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Senegalese children demonstrating for the right to education  
Senegalese children demonstrating for the right to education

Is Senegal outgrowing child marriage?

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When Ibrahima Niasse, an imam in Dakar, spoke out against child marriage, his ideas weren’t palatable to everyone.

“I used to resist change, but now I’m convinced that this practice is indeed evil and has nothing to do with Islam,” Niasse told IPS. “My approach is easy and very friendly, it starts like a family visit and a simple chat, and later we start debating it.”

Niasse is among a growing number of people Senegal calling for the abandonment of early marriage, according to Tostan International, a human rights NGO operating in the country.

Asked how his message was being received, Niasse said, “So far, so good. Inshallah, one day [the people] will change [their minds about child marriage].”

Take Abdoulaye Ba. The head of his family told IPS that he had had “big plans” for his daughters aged 12, 14 and 17. But now he is realizing it might not be the right thing for his children.

From time to time, he talks about the issue with Niasse, who is his imam. “I think the more we talk and he puts his arguments on the table, the more I begin to understand that whatever reasons we have for pushing our kids to wed at an early age, they are nothing but a myth,” said Ba.

Will others follow?
Marriage before age 18 is common practice in Senegal. Sixteen percent of young women get married and give birth before reaching age 15, according to a recent report by Senegal’s National Agency of Statistics and Demography.

The ‘2010 USAID-Senegal Gender Assessment’ report, published in April 2012, states that the country ranks 27th out of 68 countries surveyed in terms of girls marrying before the age of 18.

By now, some 427 communities in southern Senegal have abandoned the practice, according to Tostan International. Still, more people like Niasse are needed to spread the message.

“Because imams are already respected leaders in their communities, and are sought after for advice, they are already well placed to spark positive change in their community,” Amy Fairbairn, a spokesperson for the organization, told IPS. “We find that when women, men, children, community and religious leaders learn about human rights and the rights of all the members of their communities, they lead their own social change.”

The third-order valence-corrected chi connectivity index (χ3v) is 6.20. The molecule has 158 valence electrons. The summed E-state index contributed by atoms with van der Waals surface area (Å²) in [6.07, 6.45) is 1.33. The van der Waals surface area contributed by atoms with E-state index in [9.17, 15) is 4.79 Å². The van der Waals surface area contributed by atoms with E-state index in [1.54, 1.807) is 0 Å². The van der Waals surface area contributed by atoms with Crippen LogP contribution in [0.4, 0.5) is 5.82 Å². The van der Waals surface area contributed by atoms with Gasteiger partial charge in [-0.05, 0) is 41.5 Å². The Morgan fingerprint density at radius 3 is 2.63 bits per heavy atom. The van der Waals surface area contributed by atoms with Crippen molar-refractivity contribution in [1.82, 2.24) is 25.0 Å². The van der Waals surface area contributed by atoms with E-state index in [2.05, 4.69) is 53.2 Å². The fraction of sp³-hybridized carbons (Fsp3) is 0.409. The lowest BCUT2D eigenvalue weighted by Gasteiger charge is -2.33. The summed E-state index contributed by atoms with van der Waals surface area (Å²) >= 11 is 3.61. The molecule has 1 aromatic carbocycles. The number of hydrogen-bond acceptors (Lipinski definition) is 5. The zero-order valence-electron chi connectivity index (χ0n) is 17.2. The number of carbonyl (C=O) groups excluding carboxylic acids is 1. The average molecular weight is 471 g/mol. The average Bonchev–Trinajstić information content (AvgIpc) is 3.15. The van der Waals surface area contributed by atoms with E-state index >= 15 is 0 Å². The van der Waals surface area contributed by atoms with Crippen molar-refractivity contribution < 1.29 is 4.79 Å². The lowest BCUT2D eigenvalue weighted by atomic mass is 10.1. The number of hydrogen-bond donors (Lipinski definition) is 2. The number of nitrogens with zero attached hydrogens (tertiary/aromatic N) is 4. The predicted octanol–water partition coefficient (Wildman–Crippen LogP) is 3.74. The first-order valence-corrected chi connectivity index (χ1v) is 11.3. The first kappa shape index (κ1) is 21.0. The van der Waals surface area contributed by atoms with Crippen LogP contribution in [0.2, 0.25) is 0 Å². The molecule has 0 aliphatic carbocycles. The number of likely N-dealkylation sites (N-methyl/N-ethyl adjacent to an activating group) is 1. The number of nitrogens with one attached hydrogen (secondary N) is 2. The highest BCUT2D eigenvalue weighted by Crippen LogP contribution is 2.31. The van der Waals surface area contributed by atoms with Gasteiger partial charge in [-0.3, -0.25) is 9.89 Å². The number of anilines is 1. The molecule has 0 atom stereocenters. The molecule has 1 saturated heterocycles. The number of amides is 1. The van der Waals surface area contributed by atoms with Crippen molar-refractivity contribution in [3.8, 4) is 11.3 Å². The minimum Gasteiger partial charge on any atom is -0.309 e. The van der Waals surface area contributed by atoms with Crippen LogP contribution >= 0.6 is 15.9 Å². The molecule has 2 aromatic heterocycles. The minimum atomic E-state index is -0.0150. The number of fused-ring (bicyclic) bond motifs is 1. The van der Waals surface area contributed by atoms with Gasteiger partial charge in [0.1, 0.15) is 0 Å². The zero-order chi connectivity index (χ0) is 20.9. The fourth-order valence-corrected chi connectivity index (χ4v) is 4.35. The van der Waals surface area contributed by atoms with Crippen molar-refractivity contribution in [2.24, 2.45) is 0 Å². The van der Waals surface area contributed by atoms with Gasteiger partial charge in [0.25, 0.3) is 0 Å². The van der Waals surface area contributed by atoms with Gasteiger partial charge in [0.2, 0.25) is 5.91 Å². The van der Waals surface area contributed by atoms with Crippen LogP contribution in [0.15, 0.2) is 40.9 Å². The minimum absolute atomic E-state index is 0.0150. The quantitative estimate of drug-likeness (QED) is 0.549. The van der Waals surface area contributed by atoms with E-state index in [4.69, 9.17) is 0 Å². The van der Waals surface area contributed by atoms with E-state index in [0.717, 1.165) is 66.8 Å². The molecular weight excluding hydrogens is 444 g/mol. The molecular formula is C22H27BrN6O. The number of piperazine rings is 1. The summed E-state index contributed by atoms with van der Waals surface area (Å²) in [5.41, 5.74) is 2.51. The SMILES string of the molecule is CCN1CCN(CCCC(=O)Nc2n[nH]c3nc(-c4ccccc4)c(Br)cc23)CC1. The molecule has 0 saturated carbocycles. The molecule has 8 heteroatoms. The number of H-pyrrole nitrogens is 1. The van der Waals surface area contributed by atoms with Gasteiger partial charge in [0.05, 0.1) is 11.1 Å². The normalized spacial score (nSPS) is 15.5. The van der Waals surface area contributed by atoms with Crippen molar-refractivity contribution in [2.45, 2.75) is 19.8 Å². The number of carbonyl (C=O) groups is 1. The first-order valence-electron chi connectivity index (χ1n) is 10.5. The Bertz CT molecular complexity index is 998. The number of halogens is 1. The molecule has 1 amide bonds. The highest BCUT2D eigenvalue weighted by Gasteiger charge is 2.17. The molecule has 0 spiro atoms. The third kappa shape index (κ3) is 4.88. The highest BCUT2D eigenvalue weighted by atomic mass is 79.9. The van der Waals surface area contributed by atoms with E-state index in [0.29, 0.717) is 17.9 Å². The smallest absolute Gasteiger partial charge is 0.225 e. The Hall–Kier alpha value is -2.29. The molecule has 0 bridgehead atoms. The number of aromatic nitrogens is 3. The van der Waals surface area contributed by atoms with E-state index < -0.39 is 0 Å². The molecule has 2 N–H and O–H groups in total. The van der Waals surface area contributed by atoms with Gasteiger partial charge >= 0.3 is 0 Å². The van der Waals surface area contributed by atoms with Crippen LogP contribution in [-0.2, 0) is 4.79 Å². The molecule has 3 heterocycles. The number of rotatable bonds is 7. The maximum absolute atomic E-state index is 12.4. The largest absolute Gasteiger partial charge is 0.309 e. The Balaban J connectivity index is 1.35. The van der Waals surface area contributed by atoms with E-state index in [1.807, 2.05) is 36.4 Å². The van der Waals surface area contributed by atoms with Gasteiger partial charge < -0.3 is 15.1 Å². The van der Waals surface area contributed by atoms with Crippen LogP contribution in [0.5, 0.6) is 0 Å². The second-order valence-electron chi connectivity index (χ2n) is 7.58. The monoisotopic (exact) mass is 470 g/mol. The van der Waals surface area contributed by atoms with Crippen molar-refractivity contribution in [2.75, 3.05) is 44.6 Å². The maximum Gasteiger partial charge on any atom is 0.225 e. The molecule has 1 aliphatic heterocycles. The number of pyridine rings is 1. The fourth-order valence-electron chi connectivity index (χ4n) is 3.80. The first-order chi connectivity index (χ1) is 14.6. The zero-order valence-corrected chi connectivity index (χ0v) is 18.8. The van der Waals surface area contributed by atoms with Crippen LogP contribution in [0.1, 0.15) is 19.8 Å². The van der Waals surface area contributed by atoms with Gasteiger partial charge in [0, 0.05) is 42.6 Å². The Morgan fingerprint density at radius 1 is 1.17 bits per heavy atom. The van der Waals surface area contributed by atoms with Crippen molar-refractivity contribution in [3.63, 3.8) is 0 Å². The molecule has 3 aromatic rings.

In addition to being a human rights abuse, child marriage constitutes a grave threat to young girls’ lives, health and future prospects, according to the 2012 report ‘Marrying too Young – End Child Marriage’ released by the United Nations Population Fund.

Teen bride
Leela (name changed to protect her identity) is a case in point. At only 18, she has been married for two years and has a one-year-old child. Unable to go to school and forced into an early marriage by her family, she feels trapped.

“I don’t like this so-called marriage. But I have no choice, since my parents forced me to marry this older man, who happens to be the son of my aunt. I have no formal education and therefore no future,” she told IPS. “I feel imprisoned."

She said her husband prohibited her from befriending female peers in their area, telling her that the city’s unmarried women are “prostitutes and devils who can easily poison her mind”.

What’s the fuss?
But not everyone is convinced early marriage is wrong. Aissatou Diakhate, 62, was 15 when she married her cousin.

“What’s the fuss about this so-called child marriage? This is our tradition and culture – something we inherited from our forefathers and which we are merely practicing,” Diakhate told IPS. “Girls nowadays wear mini-skirts and run after boys, and the next thing, a girl will tell her mother that she is pregnant or infected by some odious disease. It’s better to give her in marriage to someone older who will take care of her and guide her to the way of religion before she shames her parents, and brings dishonour to the family. Is that a sin? We need to be left alone.”

Fairbairn said that consensus to abandon child marriage takes time to build across social networks and must be community-led. Tostan, for one, encourages community members to make a public declaration abandoning early marriage.

“In areas where the decision to abandon child-slash-forced marriage is met with resistance, communities organize outreach with all stakeholders until consensus is reached.”

Niasse is optimistic that more people will change their minds about early marriage, but he is realistic, too. He says: “This practice has been in our country for many decades, it won’t go away overnight. It will take time.”

Originally published by IPS